On average, about a third of each full-time MBA class for the past three years has been composed of international students, together with more than 15% of our undergraduate class at the Broad College. We know high-skill immigration benefits the workforce and the global economy.

However, in 2019, the United States experienced a 13.7% decline in international business school applications — a steeper decline than any other country in the world.

A new white paper from the Graduate Management Admission Council, “Early Warning Signals: Winners and Losers in the Global Race for Talent,” provides a look into the current flow of talent into specific countries, citing economic research and application data to discuss trends in different regions. Regions in which students can study and work are likely to be the winners in economic development because these places are attracting talent — which has implications for homegrown talent as well by creating hubs of innovation and economic growth.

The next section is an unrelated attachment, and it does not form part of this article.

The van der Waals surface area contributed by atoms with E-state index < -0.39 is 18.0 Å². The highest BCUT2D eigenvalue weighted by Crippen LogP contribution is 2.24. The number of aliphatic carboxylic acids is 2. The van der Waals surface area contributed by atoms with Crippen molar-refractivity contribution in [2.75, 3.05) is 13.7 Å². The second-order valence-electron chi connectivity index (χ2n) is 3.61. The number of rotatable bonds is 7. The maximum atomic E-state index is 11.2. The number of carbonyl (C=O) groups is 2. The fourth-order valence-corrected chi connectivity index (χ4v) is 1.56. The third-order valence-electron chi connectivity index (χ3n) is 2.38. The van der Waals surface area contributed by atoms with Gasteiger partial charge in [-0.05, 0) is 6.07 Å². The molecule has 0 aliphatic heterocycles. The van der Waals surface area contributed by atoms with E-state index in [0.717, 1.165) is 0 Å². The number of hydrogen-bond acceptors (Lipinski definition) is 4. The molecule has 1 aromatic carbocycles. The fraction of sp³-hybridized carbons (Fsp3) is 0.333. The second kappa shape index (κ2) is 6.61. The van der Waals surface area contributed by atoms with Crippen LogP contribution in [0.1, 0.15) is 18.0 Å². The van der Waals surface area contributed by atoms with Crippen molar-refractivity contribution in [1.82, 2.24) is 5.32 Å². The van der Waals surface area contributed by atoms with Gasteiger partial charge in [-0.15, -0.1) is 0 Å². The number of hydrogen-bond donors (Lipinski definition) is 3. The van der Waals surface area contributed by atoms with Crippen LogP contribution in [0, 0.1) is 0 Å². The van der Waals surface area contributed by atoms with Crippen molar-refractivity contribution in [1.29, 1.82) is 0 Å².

As of Oct. 15, I have signed an open letter to U.S. policymakers in conjunction with the GMAC white paper. This comprehensive report examines the role high-skilled immigration plays in fueling the productivity and growth of different economies, the need to support mobility of talent to study and work across borders and the critical role business schools play in flagging trends that will impact the wider economy.

Calling attention to the particular challenges the United States faces, 63 CEOs and deans from a broad cross-section of business schools across the country, both public and private institutions, have also signed the open letter calling for a substantial change in the U.S. approach to high-skilled immigration. The letter expresses urgent concern that the United States does not have the high-skilled talent it needs or the capacity to train enough people with these skills to remain competitive in a global economy.

To see the letter or download the white paper, visit gmac.com/talentmobility.